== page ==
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Whaling has been a long-held tradition in Japanese culture, estimated as starting around the 12th century and primarily hunted for their meat though also utilized for products such as lamp oil, soaps, fertilizer, make up etc However, this method of whaling required significant financial investment from rich individuals to compensate for the large labour force necessary.
Throughout the 20th century, Japan became increasingly involved in the modern whaling industry. As the levels of the whale population depleted considerably, the International Convention for the Regulation of Whaling was formed in 1946 in Washington to provide for the “proper conservation of whale stocks” to ensure the orderly development of the whaling industry. The ICRW, which lead to the creation of the International Whaling Commission and consists of guidelines for the international regulation of coastal and pelagic whaling. Japan joined the IWC in 1951.
As this legislation was enabled, a number of unregulated, or “pirate whaling” operations sprung up in the seas surrounding Japan. There has been much uproar surrounding Japan’s whaling practices, particularly after a 1976 quota for Southern Hemisphere Bryde’s whales was set to zero by the IWC.
Japan proceeded to take 225 of them during the 76–77 season by issuing itself a permit to take whales for scientific research under Article VIII of the ICRW. Following this event, the IWC recommended all future applications of Article VIII be reviewed by the IWC scientific committee.
In recent decades as numbers continue to deplete rapidly and the traditional requirements of the meat, including as a food product, has begun to die out in the more-progressive younger Japanese population. Under sanctions of whaling for “scientific research”, Japan has continued what many believe to be a ruthless and unnecessary slaughter of the species.
In 1976, the quota for Southern Hemisphere Bryde’s whales was set to zero by the IWC. However, Japan proceeded to take 225 of them during the 76–77 season by issuing itself a permit to take whales for scientific research under Article VIII of the ICRW. Following this event, the IWC recommended all future applications of Article VIII be reviewed by the IWC scientific committee
In 2010, Australia sort an order from the International Court of Justice to stop the Japanese whale hunt in a case launched by the Rudd government and passionately pioneered by many prominent ministers, especially Mark Dreyfus and Peter Garrett who both urged strongly for the Rudd government to take on the fight.
Over the last several years since then and despite other anti-whaling nations, including the United State, have warned Australia against going to court and thus subjecting themselves to a torturous diplomatic negotiation process has taken place in a bid to get Japan to phase out its Antarctic hunt which kills hundreds of whales each summer.
Current Prime Minister, then opposition leader Tony Abbott also openly opined that we “don’t want to needlessly antagonise our most important trading partner, a fellow democracy, an ally” with regard to a legal bid to end whaling. Greg Hunt, his environment spokesman at the time, however urged the government to submit court documents.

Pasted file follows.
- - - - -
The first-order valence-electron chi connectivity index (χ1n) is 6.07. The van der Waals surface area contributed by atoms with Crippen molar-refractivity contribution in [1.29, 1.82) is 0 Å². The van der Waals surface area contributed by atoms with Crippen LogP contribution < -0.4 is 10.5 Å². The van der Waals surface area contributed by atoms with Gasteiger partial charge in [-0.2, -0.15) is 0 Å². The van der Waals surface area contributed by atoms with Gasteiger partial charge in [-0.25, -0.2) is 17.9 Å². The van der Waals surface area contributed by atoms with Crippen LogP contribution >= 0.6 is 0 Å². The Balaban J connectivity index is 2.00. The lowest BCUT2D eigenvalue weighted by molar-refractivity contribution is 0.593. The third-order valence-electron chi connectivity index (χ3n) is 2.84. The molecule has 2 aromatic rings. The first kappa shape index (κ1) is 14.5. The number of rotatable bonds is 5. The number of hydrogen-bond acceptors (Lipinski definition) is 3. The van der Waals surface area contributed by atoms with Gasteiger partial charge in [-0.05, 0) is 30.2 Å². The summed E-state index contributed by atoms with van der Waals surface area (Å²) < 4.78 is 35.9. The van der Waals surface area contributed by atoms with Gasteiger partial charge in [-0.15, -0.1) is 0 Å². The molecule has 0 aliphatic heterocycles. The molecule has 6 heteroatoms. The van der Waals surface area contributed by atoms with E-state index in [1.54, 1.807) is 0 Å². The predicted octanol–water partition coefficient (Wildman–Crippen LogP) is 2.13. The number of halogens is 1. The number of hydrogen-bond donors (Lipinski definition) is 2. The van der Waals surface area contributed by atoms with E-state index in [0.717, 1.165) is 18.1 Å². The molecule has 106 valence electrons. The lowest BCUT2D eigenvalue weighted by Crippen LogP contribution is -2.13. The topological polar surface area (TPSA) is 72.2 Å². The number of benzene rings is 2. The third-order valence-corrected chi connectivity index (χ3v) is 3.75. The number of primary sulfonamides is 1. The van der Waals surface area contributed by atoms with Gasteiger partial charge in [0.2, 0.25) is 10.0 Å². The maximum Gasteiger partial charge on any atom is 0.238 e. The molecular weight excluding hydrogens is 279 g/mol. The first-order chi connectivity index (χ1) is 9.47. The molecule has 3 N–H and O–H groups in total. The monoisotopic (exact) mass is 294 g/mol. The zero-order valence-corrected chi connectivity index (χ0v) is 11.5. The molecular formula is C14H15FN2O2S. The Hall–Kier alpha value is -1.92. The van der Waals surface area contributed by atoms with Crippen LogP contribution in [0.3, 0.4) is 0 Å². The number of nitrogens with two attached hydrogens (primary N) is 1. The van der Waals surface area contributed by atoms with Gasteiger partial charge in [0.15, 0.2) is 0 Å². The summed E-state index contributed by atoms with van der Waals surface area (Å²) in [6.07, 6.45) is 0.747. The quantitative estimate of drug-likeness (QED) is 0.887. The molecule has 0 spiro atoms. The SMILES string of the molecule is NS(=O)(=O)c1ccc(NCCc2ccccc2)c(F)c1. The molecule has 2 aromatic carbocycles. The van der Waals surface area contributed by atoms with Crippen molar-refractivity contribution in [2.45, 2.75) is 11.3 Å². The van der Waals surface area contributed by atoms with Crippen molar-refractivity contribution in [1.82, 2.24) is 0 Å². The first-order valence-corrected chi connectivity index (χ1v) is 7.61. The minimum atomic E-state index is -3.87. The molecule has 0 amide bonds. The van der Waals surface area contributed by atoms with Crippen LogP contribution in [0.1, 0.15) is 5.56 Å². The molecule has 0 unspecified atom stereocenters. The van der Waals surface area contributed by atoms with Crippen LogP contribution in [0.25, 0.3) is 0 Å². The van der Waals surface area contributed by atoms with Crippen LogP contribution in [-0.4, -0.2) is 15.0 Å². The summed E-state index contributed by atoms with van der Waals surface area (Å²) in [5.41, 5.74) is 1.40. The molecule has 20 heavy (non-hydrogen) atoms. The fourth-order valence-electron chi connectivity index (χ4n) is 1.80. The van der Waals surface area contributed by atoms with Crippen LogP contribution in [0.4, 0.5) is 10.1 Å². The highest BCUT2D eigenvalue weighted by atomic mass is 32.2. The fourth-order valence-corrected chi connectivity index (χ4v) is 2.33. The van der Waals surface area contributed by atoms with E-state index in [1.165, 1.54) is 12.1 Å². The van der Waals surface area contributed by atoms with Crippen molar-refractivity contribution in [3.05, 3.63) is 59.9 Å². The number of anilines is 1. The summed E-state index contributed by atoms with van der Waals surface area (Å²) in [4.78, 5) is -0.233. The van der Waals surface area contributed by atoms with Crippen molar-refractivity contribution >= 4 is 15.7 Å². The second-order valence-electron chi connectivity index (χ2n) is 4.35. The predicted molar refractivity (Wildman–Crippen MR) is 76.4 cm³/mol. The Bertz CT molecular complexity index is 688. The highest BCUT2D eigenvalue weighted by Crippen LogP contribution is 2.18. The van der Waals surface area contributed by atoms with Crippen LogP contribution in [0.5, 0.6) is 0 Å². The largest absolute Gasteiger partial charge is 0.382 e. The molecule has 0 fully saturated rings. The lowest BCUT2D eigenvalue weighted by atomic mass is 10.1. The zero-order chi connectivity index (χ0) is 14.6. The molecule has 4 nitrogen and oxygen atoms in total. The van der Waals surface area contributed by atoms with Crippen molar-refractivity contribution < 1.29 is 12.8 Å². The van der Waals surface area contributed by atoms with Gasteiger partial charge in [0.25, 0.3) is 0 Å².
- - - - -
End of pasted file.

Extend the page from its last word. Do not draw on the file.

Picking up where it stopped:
When the case came to hearing in the Hague last June, it hinged on the court’s view of the IWC convention’s clause letting any member nation conduct its own scientific whaling program, despite a global moratorium on commercial whaling.
The Australian government’s counsel, Bill Campbell, QC, told the 21 judges they had an important opportunity to decide for the world what did, and did not, constitute scientific activity.
“In short, Japan seeks to cloak its ongoing commercial whaling in the lab coat of science,” Mr Campbell said. “It simply is not science.”
Japan currently issues its fleet with a scientific permit for a quota of up to 935 minke whales, 50 fin whales and 50 humpbacks, with the humpback quota currently “suspended”.
The decision comes with the whaling fleet under increased pressure from conservationist direct action that brought serious conflict to the far south – much of it in waters off the Australian Antarctic Territory.
However, despite this pressure from Greenpeace and Sea Shepherd, the whalers killed 10,439 minkes and 15 fin whales under scientific permit from the 1986 moratorium until the end of the 2013 season, according to the International Fund for Animal Welfare.
On the 1st of April this year it was announced that the years of hearings and what many people felt was a pursuit of justice for the whales of the world that a stop has been placed on Japan’s scientific research whaling expeditions.
Japan was ordered to halt its whaling program because the hunt can not be justified for scientific research purposes, in a court ruling that marks the biggest boost to efforts to protect whales the 1986 memorandum.
With such a huge success for animal rights groups as well as the previous Governments efforts, it is vital now that the anti-whaling community of the world keeps surveying Japan’s whaling activities to ensure they adhere to the court demands.